Will watching TV help my child learn vocabulary or do better at reading?

Most studies of the effects of television viewing by young children show negative effects, but it is hard to single out effects on only vocabulary or reading readiness.

Child sitting in front of a large screen tv.

  • Kids two to five years old spend 32 hours a week—almost five hours a day—watching TV, DVD’s, DVR’s, videos, game consoles, tablets, and smart phones. Most of that time is spent watching live TV programs.
  • Toddlers 29 months old who spend two hours daily watching TV risk lower vocabulary and math skills, and by the time they go to kindergarten, have lower attention spans and are physically weaker.
  • Many homes (as many as 51%) report a TV on in the background most of the time. In such situations, children watch more TV and read less often than other kids. They are less likely to be able to read. One, two, and three-year-olds have shorter attention spans. Parents and children interact less frequently than in homes without constant TV. (the University of Michigan)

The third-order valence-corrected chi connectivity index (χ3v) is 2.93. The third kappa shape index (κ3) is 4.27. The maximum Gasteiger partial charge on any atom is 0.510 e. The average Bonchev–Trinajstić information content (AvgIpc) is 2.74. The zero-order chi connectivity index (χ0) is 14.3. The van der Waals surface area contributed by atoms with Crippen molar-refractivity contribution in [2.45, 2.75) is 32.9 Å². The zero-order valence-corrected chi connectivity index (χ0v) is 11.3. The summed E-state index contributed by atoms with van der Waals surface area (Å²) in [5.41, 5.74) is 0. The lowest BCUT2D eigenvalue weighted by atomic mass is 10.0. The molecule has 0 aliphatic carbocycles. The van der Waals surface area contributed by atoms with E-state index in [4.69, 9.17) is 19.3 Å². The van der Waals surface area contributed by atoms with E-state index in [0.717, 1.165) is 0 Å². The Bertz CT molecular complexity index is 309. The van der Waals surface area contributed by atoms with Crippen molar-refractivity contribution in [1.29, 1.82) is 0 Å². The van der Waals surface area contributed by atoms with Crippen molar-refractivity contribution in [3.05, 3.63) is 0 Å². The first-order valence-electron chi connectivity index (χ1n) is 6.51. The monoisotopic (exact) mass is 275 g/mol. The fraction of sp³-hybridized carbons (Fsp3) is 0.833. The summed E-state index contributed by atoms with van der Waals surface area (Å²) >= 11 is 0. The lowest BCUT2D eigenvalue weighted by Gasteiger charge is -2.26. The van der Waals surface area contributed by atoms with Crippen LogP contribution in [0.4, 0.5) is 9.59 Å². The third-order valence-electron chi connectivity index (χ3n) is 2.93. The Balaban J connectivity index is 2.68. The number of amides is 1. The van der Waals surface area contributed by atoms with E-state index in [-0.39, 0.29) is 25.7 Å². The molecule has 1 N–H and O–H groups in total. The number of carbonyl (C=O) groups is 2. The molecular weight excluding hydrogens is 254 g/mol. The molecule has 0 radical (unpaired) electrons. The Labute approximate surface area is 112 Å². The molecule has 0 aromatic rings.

• When the TV is on, adults speak 75 fewer words per hour compared to when the TV is off. Children speak 25 to 50% less when the TV is on. (the Seattle Children’s Hospital Research Institute)

What can you take away from this research?

  • The more time children watch TV, the less time they devote to reading, academic work, physical play and social interaction—all important for a healthy, well-rounded childhood.
  • The more time the TV is on, the less time adults talk to children, and the less time the children talk—all detrimental to healthy, developing children and especially to vocabulary building which is so important for learning to read.

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